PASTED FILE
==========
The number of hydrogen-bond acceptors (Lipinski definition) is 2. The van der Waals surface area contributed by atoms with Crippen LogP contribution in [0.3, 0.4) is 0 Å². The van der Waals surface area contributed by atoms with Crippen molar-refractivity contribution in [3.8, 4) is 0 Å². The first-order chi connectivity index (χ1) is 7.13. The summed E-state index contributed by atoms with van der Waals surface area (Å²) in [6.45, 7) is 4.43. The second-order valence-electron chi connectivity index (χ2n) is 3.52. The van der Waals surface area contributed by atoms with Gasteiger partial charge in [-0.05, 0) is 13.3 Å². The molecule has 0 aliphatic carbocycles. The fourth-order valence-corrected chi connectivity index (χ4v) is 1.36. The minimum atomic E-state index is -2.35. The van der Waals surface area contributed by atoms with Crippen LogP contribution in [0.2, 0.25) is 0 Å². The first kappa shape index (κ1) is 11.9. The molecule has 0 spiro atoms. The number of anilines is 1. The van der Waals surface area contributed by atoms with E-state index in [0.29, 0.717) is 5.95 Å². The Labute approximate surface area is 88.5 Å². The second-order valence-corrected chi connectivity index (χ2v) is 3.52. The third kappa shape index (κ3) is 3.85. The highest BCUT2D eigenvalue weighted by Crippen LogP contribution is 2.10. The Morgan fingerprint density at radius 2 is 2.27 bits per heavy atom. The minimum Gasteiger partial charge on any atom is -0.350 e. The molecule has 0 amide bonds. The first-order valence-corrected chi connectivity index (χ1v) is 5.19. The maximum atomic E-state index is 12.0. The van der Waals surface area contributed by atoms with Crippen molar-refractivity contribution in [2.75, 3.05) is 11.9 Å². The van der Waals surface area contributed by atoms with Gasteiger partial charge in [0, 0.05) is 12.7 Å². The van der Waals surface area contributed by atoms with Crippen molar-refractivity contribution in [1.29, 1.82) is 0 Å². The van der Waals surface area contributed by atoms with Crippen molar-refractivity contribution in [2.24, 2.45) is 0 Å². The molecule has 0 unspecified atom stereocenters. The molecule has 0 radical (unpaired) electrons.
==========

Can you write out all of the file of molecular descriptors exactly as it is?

The number of hydrogen-bond acceptors (Lipinski definition) is 2. The van der Waals surface area contributed by atoms with Crippen LogP contribution in [0.3, 0.4) is 0 Å². The van der Waals surface area contributed by atoms with Crippen molar-refractivity contribution in [3.8, 4) is 0 Å². The first-order chi connectivity index (χ1) is 7.13. The summed E-state index contributed by atoms with van der Waals surface area (Å²) in [6.45, 7) is 4.43. The second-order valence-electron chi connectivity index (χ2n) is 3.52. The van der Waals surface area contributed by atoms with Gasteiger partial charge in [-0.05, 0) is 13.3 Å². The molecule has 0 aliphatic carbocycles. The fourth-order valence-corrected chi connectivity index (χ4v) is 1.36. The minimum atomic E-state index is -2.35. The van der Waals surface area contributed by atoms with Crippen LogP contribution in [0.2, 0.25) is 0 Å². The first kappa shape index (κ1) is 11.9. The molecule has 0 spiro atoms. The number of anilines is 1. The van der Waals surface area contributed by atoms with E-state index in [0.29, 0.717) is 5.95 Å². The Labute approximate surface area is 88.5 Å². The second-order valence-corrected chi connectivity index (χ2v) is 3.52. The third kappa shape index (κ3) is 3.85. The highest BCUT2D eigenvalue weighted by Crippen LogP contribution is 2.10. The Morgan fingerprint density at radius 2 is 2.27 bits per heavy atom. The minimum Gasteiger partial charge on any atom is -0.350 e. The molecule has 0 amide bonds. The first-order valence-corrected chi connectivity index (χ1v) is 5.19. The maximum atomic E-state index is 12.0. The van der Waals surface area contributed by atoms with Crippen molar-refractivity contribution in [2.75, 3.05) is 11.9 Å². The van der Waals surface area contributed by atoms with Gasteiger partial charge in [0, 0.05) is 12.7 Å². The van der Waals surface area contributed by atoms with Crippen molar-refractivity contribution in [1.29, 1.82) is 0 Å². The van der Waals surface area contributed by atoms with Crippen molar-refractivity contribution in [2.24, 2.45) is 0 Å². The molecule has 0 unspecified atom stereocenters. The molecule has 0 radical (unpaired) electrons.